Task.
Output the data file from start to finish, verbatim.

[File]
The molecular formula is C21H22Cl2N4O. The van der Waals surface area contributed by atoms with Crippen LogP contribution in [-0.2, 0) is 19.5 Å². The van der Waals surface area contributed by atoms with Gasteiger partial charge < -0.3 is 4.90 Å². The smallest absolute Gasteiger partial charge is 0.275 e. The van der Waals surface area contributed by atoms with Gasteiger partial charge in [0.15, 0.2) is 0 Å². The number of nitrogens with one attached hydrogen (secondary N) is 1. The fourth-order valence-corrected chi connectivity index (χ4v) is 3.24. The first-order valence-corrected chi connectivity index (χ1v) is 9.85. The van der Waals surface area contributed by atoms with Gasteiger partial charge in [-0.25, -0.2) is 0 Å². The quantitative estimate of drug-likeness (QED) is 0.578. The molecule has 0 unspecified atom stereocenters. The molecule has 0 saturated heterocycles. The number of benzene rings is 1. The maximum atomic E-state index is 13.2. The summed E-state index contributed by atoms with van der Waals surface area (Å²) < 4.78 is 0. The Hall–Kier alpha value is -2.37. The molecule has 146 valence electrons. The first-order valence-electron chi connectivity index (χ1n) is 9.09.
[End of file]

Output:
The molecular formula is C21H22Cl2N4O. The van der Waals surface area contributed by atoms with Crippen LogP contribution in [-0.2, 0) is 19.5 Å². The van der Waals surface area contributed by atoms with Gasteiger partial charge < -0.3 is 4.90 Å². The smallest absolute Gasteiger partial charge is 0.275 e. The van der Waals surface area contributed by atoms with Gasteiger partial charge in [0.15, 0.2) is 0 Å². The number of nitrogens with one attached hydrogen (secondary N) is 1. The fourth-order valence-corrected chi connectivity index (χ4v) is 3.24. The first-order valence-corrected chi connectivity index (χ1v) is 9.85. The van der Waals surface area contributed by atoms with Gasteiger partial charge in [-0.25, -0.2) is 0 Å². The quantitative estimate of drug-likeness (QED) is 0.578. The molecule has 0 unspecified atom stereocenters. The molecule has 0 saturated heterocycles. The number of benzene rings is 1. The maximum atomic E-state index is 13.2. The summed E-state index contributed by atoms with van der Waals surface area (Å²) < 4.78 is 0. The Hall–Kier alpha value is -2.37. The molecule has 146 valence electrons. The first-order valence-electron chi connectivity index (χ1n) is 9.09.